The debate over whether UK agriculture would be better in or out of the European Union has begun in earnest.
Proposals for an in/out vote by 2017 on the UK’s membership of the European Union were confirmed in the Queen’s Speech on Wednesday (27 May).
A UK withdrawal from the EU, in particular its Common Agricultural Policy (CAP), would bring challenges over subsidy payments and food and farming trade agreements.
Farm minister George Eustice said UK agriculture would have more powers to drive the industry forward if it stays in the EU and negotiates itself a better deal.
“Being in the EU is already under debate: Let’s have that debate, have the reform, and then take it to the country to decide,” said Mr Eustice, speaking at the Devon County Show.
“This is an opportunity to think through, from first principles, how to have less bureaucracy and fewer rules. I am confident that if we get sensible reform then people will vote to remain in the EU.”
Other measures included in the Queen’s Speech affecting farming included: a bill to cut red tape for business by a target of £10bn and no rise in income tax rates, VAT or national insurance before 2020.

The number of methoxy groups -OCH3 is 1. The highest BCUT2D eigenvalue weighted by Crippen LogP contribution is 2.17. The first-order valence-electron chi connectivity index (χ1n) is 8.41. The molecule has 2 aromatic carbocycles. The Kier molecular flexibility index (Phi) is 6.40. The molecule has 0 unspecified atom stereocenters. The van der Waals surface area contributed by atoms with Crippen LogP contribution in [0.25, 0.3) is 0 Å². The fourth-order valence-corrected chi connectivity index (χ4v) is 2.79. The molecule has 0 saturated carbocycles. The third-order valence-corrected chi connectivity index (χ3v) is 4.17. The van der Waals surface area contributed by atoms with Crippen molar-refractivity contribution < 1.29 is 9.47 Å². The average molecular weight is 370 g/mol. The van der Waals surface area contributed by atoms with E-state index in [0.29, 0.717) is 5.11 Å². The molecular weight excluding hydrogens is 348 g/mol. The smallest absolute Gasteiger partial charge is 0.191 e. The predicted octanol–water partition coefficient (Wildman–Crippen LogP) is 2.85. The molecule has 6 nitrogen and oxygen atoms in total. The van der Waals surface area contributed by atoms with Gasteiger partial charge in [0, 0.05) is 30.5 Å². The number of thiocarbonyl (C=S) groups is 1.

The Queen also announced the government was pressing ahead with legislation to start the £50bn high-speed rail link HS2, which could see swathes of valuable farmland being dug up.
However, there was no mention of repealing the fox hunting ban, brought in by Labour in 2004.
The Country, Land and Business Association (CLA) welcomed the programme laid out by government.
CLA deputy president Ross Murray said: “Our focus will be on pressing ministers to ensure new legislation such as proposed laws on Enterprise, Housing and Planning and Taxation work for rural businesses in England and Wales.”